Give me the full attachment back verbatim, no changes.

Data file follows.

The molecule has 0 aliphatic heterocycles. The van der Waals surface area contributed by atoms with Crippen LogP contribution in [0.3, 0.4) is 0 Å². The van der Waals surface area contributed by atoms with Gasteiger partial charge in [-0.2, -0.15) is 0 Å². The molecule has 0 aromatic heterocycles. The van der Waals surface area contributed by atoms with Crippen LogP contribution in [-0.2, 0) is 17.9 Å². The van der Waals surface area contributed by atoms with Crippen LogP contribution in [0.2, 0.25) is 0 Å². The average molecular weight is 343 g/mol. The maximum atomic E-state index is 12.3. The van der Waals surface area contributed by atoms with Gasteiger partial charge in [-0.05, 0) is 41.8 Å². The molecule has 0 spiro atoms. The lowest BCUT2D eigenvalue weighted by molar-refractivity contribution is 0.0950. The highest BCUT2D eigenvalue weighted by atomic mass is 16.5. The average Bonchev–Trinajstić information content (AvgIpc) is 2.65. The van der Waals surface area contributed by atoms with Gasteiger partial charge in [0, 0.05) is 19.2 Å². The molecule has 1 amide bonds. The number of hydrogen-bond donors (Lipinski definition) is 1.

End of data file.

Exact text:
The molecule has 0 aliphatic heterocycles. The van der Waals surface area contributed by atoms with Crippen LogP contribution in [0.3, 0.4) is 0 Å². The van der Waals surface area contributed by atoms with Gasteiger partial charge in [-0.2, -0.15) is 0 Å². The molecule has 0 aromatic heterocycles. The van der Waals surface area contributed by atoms with Crippen LogP contribution in [-0.2, 0) is 17.9 Å². The van der Waals surface area contributed by atoms with Crippen LogP contribution in [0.2, 0.25) is 0 Å². The average molecular weight is 343 g/mol. The maximum atomic E-state index is 12.3. The van der Waals surface area contributed by atoms with Gasteiger partial charge in [-0.05, 0) is 41.8 Å². The molecule has 0 spiro atoms. The lowest BCUT2D eigenvalue weighted by molar-refractivity contribution is 0.0950. The highest BCUT2D eigenvalue weighted by atomic mass is 16.5. The average Bonchev–Trinajstić information content (AvgIpc) is 2.65. The van der Waals surface area contributed by atoms with Gasteiger partial charge in [0, 0.05) is 19.2 Å². The molecule has 1 amide bonds. The number of hydrogen-bond donors (Lipinski definition) is 1.